Franz Ittenbach

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"Self Portrait" (1857)

Franz Ittenbach (18 April 1813 – 1 December 1879) was a German religious painter from Königswinter, at the foot of the Drachenfels.[1]

Ittenbach began his art education as a student of Kaufmann, then left to study under Franz Katz in Cologne. In 1832, Ittenbach became a pupil, at the age of 19, of the Düsseldorf Academy, where he also received private lessons from its president, Schadow. He is associated with the Düsseldorf school of painting. He was a member of the Nazarene movement and associated himself mainly with three of his friends and fellow-students: Karl and Andreas Müller, and Ernst Deger. The four men travelled about in Germany, studying and painting together. From 1839 to 1842, Ittenbach lived in Italy. On his return, he stayed in Munich for some time. In 1849, he returned to Düsseldorf. He died there in 1879. From 1859 until his death, he was a member of the artist club "Malkasten".

Ittenbach was exceedingly religious and persistently declined any commissions for mythological or pagan subjects. As a rule, he devoted his energies exclusively to church decoration. He would precede the execution of his greatest works with devout religious exercises, including confession and communion.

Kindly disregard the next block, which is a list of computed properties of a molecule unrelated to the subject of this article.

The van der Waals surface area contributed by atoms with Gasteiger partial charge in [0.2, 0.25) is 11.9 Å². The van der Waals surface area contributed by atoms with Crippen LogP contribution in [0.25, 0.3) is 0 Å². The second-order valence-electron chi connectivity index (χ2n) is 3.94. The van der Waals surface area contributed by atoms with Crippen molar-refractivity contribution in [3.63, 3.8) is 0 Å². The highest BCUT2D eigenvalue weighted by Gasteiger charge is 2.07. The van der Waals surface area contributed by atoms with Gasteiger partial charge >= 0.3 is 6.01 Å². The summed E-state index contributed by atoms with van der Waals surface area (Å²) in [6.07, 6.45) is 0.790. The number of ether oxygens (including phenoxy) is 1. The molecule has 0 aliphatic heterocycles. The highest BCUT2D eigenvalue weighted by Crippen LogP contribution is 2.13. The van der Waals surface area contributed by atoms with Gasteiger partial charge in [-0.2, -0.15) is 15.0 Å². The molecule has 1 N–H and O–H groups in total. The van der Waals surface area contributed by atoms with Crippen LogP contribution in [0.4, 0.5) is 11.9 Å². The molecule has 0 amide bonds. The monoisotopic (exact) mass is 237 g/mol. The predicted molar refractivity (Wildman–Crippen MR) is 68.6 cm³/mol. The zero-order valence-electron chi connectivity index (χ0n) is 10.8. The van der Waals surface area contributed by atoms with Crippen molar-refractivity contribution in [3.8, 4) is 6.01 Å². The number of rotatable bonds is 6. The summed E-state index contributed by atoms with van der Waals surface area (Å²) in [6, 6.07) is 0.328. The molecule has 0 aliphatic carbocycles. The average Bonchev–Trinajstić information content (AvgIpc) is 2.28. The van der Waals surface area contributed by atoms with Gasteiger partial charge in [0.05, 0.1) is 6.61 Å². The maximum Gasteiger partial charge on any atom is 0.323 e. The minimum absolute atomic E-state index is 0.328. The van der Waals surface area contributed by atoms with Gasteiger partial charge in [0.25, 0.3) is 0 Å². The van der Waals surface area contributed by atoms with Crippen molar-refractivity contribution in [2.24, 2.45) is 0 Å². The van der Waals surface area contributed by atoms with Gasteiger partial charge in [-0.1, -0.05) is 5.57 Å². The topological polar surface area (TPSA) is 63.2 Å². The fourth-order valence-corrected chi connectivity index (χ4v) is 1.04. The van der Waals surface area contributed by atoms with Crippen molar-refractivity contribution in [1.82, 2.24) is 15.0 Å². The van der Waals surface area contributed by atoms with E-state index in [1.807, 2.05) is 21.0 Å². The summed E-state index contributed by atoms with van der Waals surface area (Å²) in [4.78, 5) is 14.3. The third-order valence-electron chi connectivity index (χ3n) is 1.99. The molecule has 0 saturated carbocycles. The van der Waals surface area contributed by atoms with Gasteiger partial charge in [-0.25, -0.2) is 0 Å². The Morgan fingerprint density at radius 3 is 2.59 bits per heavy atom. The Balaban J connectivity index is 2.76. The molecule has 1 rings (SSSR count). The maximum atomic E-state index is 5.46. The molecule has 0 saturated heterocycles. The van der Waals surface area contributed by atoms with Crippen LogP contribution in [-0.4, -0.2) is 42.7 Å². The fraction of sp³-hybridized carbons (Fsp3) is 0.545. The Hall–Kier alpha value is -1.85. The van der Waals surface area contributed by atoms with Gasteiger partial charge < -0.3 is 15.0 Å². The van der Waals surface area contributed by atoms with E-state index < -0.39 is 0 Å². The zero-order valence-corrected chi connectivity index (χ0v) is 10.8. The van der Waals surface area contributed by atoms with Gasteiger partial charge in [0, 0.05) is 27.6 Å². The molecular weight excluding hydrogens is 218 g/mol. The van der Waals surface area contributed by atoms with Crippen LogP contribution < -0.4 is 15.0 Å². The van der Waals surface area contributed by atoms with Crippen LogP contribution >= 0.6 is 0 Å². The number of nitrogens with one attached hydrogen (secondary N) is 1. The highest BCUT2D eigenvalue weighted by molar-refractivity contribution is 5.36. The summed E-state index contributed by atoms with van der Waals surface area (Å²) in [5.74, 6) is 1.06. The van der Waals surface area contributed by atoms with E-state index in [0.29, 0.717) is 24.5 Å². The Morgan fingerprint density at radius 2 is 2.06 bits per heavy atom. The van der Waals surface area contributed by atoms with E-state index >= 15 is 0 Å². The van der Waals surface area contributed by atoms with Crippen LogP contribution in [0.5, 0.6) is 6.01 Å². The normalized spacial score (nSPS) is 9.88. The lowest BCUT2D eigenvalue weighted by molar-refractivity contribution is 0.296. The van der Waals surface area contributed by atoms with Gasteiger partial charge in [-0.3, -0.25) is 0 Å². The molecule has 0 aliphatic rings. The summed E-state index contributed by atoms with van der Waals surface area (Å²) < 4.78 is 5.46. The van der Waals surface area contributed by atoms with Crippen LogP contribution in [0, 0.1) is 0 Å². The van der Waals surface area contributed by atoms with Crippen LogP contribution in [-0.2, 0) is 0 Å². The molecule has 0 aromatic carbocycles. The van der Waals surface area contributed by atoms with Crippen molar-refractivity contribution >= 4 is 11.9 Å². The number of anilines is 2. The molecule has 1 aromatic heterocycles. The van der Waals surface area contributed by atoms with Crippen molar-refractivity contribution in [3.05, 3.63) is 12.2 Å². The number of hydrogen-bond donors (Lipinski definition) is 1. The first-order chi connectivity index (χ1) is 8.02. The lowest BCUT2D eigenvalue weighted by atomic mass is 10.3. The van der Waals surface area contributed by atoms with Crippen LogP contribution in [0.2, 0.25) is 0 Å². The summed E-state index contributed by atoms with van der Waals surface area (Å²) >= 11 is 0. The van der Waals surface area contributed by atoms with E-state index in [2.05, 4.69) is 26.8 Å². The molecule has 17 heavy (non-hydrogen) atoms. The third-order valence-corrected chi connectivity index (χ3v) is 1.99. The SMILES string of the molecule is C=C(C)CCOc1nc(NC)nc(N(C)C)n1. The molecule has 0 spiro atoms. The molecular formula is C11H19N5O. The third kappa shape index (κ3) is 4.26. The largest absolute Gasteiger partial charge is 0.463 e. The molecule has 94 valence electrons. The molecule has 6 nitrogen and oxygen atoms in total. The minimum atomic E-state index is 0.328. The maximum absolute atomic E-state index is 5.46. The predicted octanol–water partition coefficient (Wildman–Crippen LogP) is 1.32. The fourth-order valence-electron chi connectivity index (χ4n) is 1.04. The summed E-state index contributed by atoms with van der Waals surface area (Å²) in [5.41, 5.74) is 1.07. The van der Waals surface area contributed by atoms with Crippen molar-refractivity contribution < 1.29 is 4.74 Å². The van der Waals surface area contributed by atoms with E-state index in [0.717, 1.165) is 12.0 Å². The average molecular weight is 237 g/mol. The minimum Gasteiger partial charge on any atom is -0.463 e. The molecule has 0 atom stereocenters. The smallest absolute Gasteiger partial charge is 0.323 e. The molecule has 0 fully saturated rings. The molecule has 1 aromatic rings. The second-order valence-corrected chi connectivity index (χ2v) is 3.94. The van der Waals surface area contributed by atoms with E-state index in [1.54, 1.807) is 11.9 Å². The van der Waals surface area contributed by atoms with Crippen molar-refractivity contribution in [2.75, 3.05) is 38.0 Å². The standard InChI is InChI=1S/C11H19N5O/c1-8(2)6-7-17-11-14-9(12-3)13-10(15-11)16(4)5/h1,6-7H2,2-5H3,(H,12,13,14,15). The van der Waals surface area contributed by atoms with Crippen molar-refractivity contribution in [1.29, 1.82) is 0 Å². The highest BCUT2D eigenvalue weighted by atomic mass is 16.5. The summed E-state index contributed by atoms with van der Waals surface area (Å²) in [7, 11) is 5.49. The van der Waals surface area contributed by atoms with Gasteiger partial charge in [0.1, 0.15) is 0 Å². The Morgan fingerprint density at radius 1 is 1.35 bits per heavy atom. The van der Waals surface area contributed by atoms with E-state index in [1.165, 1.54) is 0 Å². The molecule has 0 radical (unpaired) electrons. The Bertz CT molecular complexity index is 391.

Madonna and Child (1855)

His finest paintings are said to be found at Bonn, in the St. Remigius, and in Breslau in a church dedicated to the same saint. There is also a remarkable "Holy Family" dated 1861, painted for Prince Liechtenstein in his private chapel near Vienna. Most of his other works can be found in various Catholic churches in Germany[2] His only important fresco was painted in 1844 in a church at Remagen.

Ittenbach was a popular painter in court circles, a member of most of the European academies, and the recipient of many medals and decorations. He painted a few portraits, but they were unimportant; his main work was his altar-pieces.


  1. ^ PD-icon.svg Herbermann, Charles, ed. (1913). "Franz Ittenbach". Catholic Encyclopedia. New York: Robert Appleton Company. 
  2. ^ One, however, depicting Mary Queen of Heaven (of unknown date), was sold by a Cheltenham (England) Anglican Church in 2013.

 This article incorporates text from a publication now in the public domainHerbermann, Charles, ed. (1913). "article name needed". Catholic Encyclopedia. New York: Robert Appleton.